Brazil leads the BRIC pack in non-cash payments; India growing but still the laggard : World payments Report 2012

9 Oct, 2012

Debit cards continue to gain market share from credit cards in the non-cash payments space, reveals the World Payments Report Report (WPR1) 2012 released by Capgemini (an IT consulting firm), RBS (international banking and financial services company) and Efma ( a global non-for profit organisation with membership from almost a third of all large retail banks worldwide).

The study suggested that Brazil has now become the second-highest ranking country by payment volumes after the US. There were 20 billion non-cash transactions in Brazil in 2010, compared with 13.1 billion in Russia, India and China combined.

The report also stated that global non-cash payments volumes grew by 7.1 percent in 2010, reaching 283 billion and in early 2011 there was an additional 8.2% growth. In 2010, payment volumes in developing markets grew at a much faster rate (16.9%), boosted by a more than 30% increase in both Russia and China.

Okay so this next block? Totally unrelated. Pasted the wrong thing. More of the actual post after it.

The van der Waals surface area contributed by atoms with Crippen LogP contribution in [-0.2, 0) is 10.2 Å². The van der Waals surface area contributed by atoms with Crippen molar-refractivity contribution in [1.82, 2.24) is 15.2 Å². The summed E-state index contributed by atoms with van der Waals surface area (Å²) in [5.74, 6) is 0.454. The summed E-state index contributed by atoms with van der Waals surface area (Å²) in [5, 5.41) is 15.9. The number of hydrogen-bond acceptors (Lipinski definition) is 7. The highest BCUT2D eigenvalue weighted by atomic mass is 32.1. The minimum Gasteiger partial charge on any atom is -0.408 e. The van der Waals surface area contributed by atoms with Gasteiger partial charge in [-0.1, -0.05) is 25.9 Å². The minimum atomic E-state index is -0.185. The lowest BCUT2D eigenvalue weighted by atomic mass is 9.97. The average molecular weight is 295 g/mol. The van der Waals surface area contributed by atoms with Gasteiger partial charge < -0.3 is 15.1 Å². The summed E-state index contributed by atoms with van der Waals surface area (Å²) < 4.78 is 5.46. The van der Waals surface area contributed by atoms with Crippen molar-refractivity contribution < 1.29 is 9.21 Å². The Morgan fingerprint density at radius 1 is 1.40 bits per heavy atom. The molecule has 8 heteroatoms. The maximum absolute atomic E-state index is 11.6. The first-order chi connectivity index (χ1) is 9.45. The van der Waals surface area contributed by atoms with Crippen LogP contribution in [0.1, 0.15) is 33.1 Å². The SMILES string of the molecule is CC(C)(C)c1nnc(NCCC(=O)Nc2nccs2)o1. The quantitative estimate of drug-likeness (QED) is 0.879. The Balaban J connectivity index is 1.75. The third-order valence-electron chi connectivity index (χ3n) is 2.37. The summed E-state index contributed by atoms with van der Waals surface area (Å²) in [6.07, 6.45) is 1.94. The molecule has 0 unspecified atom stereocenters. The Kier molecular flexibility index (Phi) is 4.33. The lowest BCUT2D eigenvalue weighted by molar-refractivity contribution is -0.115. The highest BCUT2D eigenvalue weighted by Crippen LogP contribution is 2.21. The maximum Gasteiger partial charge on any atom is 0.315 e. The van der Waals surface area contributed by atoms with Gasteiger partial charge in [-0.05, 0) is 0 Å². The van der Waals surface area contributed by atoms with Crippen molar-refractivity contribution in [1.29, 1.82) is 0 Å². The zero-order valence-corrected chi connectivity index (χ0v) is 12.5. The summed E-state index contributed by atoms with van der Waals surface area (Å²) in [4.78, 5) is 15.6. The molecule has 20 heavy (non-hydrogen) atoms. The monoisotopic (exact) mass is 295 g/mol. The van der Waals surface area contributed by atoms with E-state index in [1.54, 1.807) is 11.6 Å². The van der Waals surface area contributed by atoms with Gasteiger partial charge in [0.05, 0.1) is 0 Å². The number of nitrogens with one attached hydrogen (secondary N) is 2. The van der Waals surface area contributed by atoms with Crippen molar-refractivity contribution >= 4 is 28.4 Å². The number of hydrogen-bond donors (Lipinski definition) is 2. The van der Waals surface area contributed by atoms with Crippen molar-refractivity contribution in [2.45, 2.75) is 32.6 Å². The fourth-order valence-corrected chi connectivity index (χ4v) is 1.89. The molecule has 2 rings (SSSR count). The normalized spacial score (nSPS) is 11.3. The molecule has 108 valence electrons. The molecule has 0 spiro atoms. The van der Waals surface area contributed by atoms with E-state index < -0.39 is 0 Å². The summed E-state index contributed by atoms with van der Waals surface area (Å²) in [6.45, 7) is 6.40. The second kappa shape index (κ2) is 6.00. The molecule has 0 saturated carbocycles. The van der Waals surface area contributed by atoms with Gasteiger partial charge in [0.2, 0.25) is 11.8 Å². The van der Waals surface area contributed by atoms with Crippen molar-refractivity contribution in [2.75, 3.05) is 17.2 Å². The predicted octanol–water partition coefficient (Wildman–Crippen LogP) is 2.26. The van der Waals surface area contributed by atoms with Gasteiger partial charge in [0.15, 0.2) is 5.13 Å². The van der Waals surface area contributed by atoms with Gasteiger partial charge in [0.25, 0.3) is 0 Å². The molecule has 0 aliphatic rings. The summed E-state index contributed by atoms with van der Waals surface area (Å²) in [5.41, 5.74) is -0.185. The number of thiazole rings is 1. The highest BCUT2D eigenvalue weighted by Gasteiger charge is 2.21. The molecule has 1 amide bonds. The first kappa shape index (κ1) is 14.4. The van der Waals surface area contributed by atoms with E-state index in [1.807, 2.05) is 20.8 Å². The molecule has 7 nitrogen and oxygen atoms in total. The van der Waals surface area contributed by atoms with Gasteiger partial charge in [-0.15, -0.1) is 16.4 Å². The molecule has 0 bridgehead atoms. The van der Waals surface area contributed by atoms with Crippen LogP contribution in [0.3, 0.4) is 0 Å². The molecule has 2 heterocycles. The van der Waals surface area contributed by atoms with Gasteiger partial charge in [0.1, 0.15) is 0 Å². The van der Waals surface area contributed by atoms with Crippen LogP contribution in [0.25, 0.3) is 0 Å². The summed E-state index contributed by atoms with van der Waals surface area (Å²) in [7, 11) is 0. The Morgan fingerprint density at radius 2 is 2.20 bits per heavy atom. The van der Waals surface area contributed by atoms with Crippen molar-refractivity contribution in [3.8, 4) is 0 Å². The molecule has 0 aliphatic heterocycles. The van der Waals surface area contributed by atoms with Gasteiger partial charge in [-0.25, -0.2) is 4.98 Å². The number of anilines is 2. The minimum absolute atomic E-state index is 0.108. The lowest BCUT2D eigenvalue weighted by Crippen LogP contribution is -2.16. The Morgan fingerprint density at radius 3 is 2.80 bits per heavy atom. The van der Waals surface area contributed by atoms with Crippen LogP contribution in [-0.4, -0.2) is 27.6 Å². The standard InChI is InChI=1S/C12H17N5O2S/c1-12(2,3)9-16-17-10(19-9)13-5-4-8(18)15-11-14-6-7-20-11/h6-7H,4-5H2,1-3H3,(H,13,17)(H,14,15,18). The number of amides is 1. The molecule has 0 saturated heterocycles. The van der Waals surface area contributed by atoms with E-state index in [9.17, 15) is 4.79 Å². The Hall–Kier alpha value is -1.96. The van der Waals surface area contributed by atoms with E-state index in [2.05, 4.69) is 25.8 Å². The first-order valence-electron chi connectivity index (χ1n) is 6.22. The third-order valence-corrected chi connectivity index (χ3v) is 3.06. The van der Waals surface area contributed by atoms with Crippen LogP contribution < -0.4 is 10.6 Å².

"Debit card transactions continue to take market share from other types of payment methods because they easily allow people to bypass the use of cash," said Kevin Brown, Global Head, Transaction Services Product, International Banking, RBS. "As more and more consumers move to mobile and other electronic payments, we'll continue to see the exponential growth of innovative payment solutions."

BRIC divergent; India a laggard

Globally, the volume on non-cash payments remain concentrated in developed markets, with North America, Europe and Asia-Pacific together accounting for 79.5 percent. However, the BRIC block shows divergent results with Russia and China boosting payment volume increases of more than 30 per cent, while Brazil has become the second-largest payment country in the world, after the US.

Though India has a great potential for future growth, its payment volume grew by only 10 per cent and remains the BRIC payment laggard. "The BRIC acronym no longer works in payments. Given significant differences in the stages of development within each country, the four countries should be viewed very differently. This is particularly important for Brazil, where volumes are now larger than any individual European country," said Patrick Desmarès, Secretary General, Efma.

(Edited by Prem Udayabhanu)